French Scientists revealed Monday how they believe the mysterious “earless” Gardiner’s frog can actually hear: by swallowing sound with its mouth.
One of the smallest frogs in the world, the dime-sized Gardiner’s frog is from the Seychelles islands, and apparently, it detects sound through the vibrations in its mouth. Previously, scientists were baffled as to why these petite amphibians appeared deaf, but spent their time croaking away. New research using detailed x-ray imaging has revealed that the frog’s mouths amplify and resonate sounds similar to the eardrum of other species. The findings were reported in the US journal the Proceedings of the National Academy of Sciences.
Led by Renaud Boistel from CNRS and the University of Poitiers, the scientists set up loudspeakers and played pre-recorded frog “songs” to the frogs in their natural rainforest habitat. Since the male Gardiner’s frogs responded with their own croaks, the scientists dug deeper, using Synchrotron x-ray imaging to demonstrate that the frogs transmit vibrations in their oral cavities through an extra-thin tissue layer to their inner ear. The frogs possess both thinner and fewer tissue layers between the mouth and inner ear than their ectothermic cousins.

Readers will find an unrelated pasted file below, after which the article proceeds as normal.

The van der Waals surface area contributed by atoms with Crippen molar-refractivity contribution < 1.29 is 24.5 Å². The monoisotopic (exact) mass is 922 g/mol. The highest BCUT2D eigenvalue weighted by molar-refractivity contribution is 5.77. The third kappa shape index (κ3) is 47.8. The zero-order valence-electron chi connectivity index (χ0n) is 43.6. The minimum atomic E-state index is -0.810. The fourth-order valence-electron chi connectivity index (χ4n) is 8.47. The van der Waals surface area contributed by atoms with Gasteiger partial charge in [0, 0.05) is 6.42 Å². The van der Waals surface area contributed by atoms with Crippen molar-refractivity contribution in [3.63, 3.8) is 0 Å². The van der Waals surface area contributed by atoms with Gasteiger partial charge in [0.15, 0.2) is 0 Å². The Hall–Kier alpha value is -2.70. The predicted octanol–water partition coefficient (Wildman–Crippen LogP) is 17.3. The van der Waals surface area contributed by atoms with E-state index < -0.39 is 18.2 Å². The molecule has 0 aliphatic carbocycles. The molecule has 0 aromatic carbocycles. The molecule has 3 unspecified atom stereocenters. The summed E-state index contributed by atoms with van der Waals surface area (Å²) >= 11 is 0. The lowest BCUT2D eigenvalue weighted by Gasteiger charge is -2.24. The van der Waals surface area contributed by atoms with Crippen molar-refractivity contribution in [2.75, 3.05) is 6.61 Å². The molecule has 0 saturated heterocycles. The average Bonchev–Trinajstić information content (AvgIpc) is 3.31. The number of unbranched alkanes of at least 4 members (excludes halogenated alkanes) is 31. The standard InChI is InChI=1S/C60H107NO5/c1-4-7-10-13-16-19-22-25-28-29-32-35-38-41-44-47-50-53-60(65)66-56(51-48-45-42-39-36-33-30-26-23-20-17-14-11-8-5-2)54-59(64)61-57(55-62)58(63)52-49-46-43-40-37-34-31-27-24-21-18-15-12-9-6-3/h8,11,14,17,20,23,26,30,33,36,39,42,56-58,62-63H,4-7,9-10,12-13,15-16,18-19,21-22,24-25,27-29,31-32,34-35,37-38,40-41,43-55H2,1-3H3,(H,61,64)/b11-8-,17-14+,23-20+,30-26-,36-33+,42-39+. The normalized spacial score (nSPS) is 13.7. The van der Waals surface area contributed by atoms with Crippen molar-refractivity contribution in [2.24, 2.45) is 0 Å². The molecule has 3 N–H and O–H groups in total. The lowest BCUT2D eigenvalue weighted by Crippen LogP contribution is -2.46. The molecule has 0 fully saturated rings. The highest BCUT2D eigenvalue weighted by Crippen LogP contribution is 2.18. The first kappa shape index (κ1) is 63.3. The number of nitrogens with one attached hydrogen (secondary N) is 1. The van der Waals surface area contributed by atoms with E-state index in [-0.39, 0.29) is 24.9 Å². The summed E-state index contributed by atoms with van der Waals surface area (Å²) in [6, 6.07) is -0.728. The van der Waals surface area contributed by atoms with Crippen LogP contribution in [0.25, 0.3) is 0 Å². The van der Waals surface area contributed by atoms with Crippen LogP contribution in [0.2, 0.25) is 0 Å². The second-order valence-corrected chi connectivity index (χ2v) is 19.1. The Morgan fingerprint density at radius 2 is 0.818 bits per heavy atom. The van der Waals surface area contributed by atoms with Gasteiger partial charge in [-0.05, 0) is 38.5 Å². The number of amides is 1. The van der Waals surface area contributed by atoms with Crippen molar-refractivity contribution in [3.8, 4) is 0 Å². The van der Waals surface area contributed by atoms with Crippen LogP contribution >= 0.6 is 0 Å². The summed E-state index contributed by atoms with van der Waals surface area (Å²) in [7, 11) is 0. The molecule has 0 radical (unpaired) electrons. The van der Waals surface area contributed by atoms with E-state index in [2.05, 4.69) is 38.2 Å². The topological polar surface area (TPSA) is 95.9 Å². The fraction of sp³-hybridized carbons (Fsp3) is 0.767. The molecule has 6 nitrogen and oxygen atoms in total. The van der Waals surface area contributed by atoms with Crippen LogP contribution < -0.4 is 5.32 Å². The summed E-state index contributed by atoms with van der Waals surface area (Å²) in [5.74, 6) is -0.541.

“The combination of a mouth cavity and bone conduction allows Gardiner’s frogs to perceive sound effectively without use of a tympanic middle ear,” Dr. Boistel said.
Unlike most other frogs that use a middle ear with an eardrum situated on the surface of the head, Boistel believes these amphibians are a peek into evolution’s past — 47 to 65 million years in the past to be exact. Their isolation likely allowed them to keep an otherwise obsolete evolutionary trait.
Before the discovery, scientists had proposed a number of different sound-receiving mechanisms including: bone conduction, an extra-tympanic pathway through the lungs, or extra auditory pathways through the muscles connecting to the inner ear.
Nope, just its mouth.
Next up: scientists will attempt to solve the mystery of why frogs totally don’t get roads.
(Image: R. Boistel/CNRS)